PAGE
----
This 446-acre historic site is the centerpiece of the SCDNR Scenic Broad River Plan and forms the foundation of NFLT’s Broad River focus area. The Broad River presents an undeveloped riverfront of Piedmont forests and pasturelands. The riparian forest is home to diverse native plant and animal life. Eagles, ospreys, and other birds frequent the river corridor. The high River bluffs have natural beech trees with a natural understory, supporting plant species not normally found this far north. The creation of the Broad Scenic River Plan with SCDNR focused on Smith Ford Farm as an example of the significance of the 15-mile segment of the Broad River between Cherokee and York counties.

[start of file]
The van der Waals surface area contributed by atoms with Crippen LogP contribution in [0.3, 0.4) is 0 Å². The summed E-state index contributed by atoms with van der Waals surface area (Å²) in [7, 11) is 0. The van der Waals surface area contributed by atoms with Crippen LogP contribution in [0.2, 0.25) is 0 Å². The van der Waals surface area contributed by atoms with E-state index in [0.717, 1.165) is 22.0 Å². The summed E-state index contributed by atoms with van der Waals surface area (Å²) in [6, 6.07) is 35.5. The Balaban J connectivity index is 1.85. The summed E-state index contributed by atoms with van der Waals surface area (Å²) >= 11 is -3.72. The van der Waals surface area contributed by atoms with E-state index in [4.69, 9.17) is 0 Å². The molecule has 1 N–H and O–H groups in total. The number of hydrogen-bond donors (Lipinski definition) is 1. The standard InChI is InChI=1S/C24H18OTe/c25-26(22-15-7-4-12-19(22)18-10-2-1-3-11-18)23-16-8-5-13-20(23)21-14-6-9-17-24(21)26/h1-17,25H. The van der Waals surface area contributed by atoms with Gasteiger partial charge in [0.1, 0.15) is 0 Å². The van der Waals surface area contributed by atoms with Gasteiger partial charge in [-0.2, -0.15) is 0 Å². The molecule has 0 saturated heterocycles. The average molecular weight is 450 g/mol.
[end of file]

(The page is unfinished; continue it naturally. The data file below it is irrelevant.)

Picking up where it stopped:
Smith Ford and the area surrounding the river are rich with historical features: from the original Smith's Ford to Native American fishing weir traps in the River. The Farmhouse was constructed in 1790, is included in the YC Survey of Historic Architecture in 1992, and is National Register Eligible. Smith Ford is actually a crossroad of American history as it was used by troops during the American Revolutionary and Civil Wars.
The site has 1.6 miles of riverfront along the Broad River, particularly the Smith Ford which was used by the Cherokee and Catawba Indians, and by retreating Confederate troopers detailed to Jefferson Davis during his flight after the fall of Richmond. It served as the District Post Office and a ferry operated of the property.
A map for Smith Ford Family has been provided in Google Map format.